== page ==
DEAR DR. NERDLOVE: At the beginning of the year I had started seeing a girl who I had spent a long time talking to on Tinder at the end of the year previous. We had both hit it off before meeting face-to-face, and given how we went to the same University we decided to see how we enjoyed each other’s actual company. We got along really well, but I think we both were (Self-admittedly) not at a place where we could have an actual meaningful relationship with one another.
We still kept things going though for a few months, and communicated fairly well. We had shared a lot about our pasts, particularly our exes, one of which was continually bothering her with abusive post-breakup messages (Her words, not mine, I knew nothing about the guy), and even though we never called each other boyfriend and girlfriend we kept seeing each other primarily because we got along so well. There were some growing pains associated with scheduling hanging out, and also myself attending therapy due to my own stresses and things. It was by far the most intimate set of experiences I had ever had with somebody, which made it feel all the worse whenever she decided to cut things off. We met up one day and she told me she didn’t want to continue because it was apparent to both of us that ‘feelings’ were actually starting to become a real thing. Of course I had been having feelings develop, probably a bit faster than she had because that tends to be how my brain works, and on the day despite being pretty visibly torn up we parted ways amicably and I didn’t even turn around when walking away.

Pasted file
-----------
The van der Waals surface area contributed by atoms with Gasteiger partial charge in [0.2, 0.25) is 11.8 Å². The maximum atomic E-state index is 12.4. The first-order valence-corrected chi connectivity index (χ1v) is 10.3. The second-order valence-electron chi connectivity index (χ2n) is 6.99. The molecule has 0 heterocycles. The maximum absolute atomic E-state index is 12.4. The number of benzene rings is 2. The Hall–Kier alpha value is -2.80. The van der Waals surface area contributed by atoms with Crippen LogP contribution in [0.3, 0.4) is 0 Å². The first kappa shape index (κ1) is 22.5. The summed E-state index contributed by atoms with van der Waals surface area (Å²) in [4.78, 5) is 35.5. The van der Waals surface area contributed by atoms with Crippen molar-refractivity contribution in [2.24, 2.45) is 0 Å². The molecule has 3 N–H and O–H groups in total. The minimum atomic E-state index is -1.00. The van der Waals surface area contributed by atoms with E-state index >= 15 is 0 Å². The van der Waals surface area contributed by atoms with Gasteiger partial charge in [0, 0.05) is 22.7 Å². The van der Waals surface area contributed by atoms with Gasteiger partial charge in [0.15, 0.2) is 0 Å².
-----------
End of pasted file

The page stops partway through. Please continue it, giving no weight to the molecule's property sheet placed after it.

Only the thing is, for longer than I’d like to admit I guess I hadn’t really gotten over her. Maybe it was the intimacy thing, or maybe it was all the stresses of work and school that made me feel like I needed to have her back, but I tried to not let that want take over my actions, even though my thoughts would often drift to her at all hours of the day when I really didn’t want them to.
When we did cut things off, she was also kind of vague about what she had ‘needed to do’ in order to ‘better herself’ as we promised each other we would do. She didn’t tell me what, and she seemed pretty emotional at the idea so I didn’t pry her even though I really wanted to. I kept thinking about that for months, and I still kind of do.